All of which is to say that the movie is a great kitschy blast of retro sci-fi fun. As an added bonus, it also has an almost shocking amount of nudity, including a freaky psychedelic slo-mo orgy and Agutter's jaw-dropping disrobement. For that, the MPAA saw fit to brand the film with a PG rating. Parental Guidance is suggested, indeed.
The Blu-ray: Vital Disc Stats
'Logan's Run' comes to Blu-ray from Warner Home Video. List most of the studio's titles, the disc starts the movie automatically with no main menu. Fortunately, in this case, the pop-up menus will work while the movie is paused. The disc is not burdened by any annoying forced trailers at the start.
All things considered, 'Logan's Run' looks pretty good… for 'Logan's Run'. The movie is obviously the product of a different age in filmic technique and style, as reflected in its very grainy, often flat 2.40:1 photography. The Blu-ray's 1080p/VC-1 transfer maintains all of the grain without any attempt to wipe it away through Digital Noise Reduction. In many scenes, it comes out thick and heavy, especially during the miniatures and optical composite shots.
Colors are a little dull and sometimes appear faded, but that's a common attribute of movies from the 1970s, and may just be a factor of the film stocks in use at the time. The picture generally has good detail, enough that you can plainly see many matte lines and the wires holding up the bodies during the Carrousel sequence (despite director Anderson claiming otherwise in his commentary). However, a lot of the movie was shot in soft focus, and some of the composite shots are downright blurry. Again, that's a fault of the production and not a transfer flaw.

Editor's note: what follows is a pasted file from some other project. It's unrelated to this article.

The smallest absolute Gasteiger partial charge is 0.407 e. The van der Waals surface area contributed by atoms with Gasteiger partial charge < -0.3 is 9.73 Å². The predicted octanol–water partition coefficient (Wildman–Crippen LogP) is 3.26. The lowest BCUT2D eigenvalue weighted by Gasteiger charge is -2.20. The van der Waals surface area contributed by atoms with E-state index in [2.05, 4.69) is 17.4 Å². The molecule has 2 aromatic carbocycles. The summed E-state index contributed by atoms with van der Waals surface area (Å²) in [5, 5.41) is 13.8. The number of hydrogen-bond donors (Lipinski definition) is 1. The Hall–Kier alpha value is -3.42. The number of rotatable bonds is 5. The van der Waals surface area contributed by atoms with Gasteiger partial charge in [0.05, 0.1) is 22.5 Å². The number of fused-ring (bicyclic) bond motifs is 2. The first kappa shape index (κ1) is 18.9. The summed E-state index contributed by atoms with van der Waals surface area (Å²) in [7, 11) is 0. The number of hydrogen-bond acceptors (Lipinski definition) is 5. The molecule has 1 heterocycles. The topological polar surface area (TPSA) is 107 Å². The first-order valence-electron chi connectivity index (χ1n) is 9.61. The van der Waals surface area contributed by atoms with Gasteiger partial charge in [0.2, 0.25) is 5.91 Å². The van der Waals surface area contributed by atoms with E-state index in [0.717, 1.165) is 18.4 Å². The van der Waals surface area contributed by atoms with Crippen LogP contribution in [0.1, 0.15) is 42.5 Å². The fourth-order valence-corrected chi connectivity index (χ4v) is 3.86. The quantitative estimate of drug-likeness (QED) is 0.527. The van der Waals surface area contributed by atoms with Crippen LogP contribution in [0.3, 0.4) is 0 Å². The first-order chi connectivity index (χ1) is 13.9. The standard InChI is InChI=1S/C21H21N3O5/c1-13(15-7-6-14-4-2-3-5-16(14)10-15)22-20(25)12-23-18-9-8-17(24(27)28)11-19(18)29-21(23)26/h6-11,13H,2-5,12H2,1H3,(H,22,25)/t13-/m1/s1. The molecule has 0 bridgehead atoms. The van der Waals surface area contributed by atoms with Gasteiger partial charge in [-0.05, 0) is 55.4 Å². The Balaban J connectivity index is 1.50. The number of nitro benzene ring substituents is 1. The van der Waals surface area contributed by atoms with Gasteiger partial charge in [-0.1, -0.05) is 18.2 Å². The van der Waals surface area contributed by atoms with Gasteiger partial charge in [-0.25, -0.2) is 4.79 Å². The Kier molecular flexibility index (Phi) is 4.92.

Some gatefloat wobble is problematic in the transfer. This is most evident during the opening and end credits, but is present throughout the movie if you look closely during static shots. Fortunately, the issue is masked by camera movement and motion within the frame, and is rarely noticeable during the body of the film. Our eyes easily adjust to such things and tune them out.
'Logan's Run' has certainly not received the sort of full-blown restoration that Warner has afforded some of its higher-profile and more beloved properties recently. Even so, for what it is, the movie looks surprisingly decent.